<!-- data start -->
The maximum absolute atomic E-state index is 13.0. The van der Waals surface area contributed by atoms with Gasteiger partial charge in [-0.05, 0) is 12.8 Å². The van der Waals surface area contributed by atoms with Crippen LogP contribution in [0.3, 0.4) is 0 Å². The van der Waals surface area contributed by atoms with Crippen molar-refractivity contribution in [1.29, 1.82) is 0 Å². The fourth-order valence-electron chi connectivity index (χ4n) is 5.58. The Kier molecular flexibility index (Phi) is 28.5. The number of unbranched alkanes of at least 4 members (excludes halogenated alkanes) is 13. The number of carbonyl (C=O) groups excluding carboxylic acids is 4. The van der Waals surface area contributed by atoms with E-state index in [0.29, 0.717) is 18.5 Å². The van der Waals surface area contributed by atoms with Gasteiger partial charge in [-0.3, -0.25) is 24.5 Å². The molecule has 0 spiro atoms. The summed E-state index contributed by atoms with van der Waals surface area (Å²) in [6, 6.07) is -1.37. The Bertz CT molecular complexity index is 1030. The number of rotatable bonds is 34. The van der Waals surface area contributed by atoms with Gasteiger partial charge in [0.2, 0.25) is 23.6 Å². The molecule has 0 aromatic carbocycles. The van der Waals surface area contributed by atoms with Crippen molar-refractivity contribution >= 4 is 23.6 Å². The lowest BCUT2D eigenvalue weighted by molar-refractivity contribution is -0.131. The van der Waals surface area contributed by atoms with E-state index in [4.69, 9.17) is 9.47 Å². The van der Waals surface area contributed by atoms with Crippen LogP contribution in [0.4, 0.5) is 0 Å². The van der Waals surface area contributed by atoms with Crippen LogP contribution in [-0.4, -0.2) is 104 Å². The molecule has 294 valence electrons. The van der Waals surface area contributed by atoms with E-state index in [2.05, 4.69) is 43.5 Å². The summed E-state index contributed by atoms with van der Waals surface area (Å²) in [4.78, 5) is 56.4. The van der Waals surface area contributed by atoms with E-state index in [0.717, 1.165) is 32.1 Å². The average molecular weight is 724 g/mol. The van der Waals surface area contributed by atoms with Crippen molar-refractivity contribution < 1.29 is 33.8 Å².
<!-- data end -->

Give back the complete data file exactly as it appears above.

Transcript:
The maximum absolute atomic E-state index is 13.0. The van der Waals surface area contributed by atoms with Gasteiger partial charge in [-0.05, 0) is 12.8 Å². The van der Waals surface area contributed by atoms with Crippen LogP contribution in [0.3, 0.4) is 0 Å². The van der Waals surface area contributed by atoms with Crippen molar-refractivity contribution in [1.29, 1.82) is 0 Å². The fourth-order valence-electron chi connectivity index (χ4n) is 5.58. The Kier molecular flexibility index (Phi) is 28.5. The number of unbranched alkanes of at least 4 members (excludes halogenated alkanes) is 13. The number of carbonyl (C=O) groups excluding carboxylic acids is 4. The van der Waals surface area contributed by atoms with E-state index in [0.29, 0.717) is 18.5 Å². The van der Waals surface area contributed by atoms with Gasteiger partial charge in [-0.3, -0.25) is 24.5 Å². The molecule has 0 spiro atoms. The summed E-state index contributed by atoms with van der Waals surface area (Å²) in [6, 6.07) is -1.37. The Bertz CT molecular complexity index is 1030. The number of rotatable bonds is 34. The van der Waals surface area contributed by atoms with Gasteiger partial charge in [0.2, 0.25) is 23.6 Å². The molecule has 0 aromatic carbocycles. The van der Waals surface area contributed by atoms with Crippen molar-refractivity contribution >= 4 is 23.6 Å². The lowest BCUT2D eigenvalue weighted by molar-refractivity contribution is -0.131. The van der Waals surface area contributed by atoms with E-state index in [4.69, 9.17) is 9.47 Å². The van der Waals surface area contributed by atoms with Crippen LogP contribution in [0.4, 0.5) is 0 Å². The van der Waals surface area contributed by atoms with Crippen LogP contribution in [-0.4, -0.2) is 104 Å². The molecule has 294 valence electrons. The van der Waals surface area contributed by atoms with E-state index in [2.05, 4.69) is 43.5 Å². The summed E-state index contributed by atoms with van der Waals surface area (Å²) in [4.78, 5) is 56.4. The van der Waals surface area contributed by atoms with E-state index in [0.717, 1.165) is 32.1 Å². The average molecular weight is 724 g/mol. The van der Waals surface area contributed by atoms with Crippen molar-refractivity contribution < 1.29 is 33.8 Å².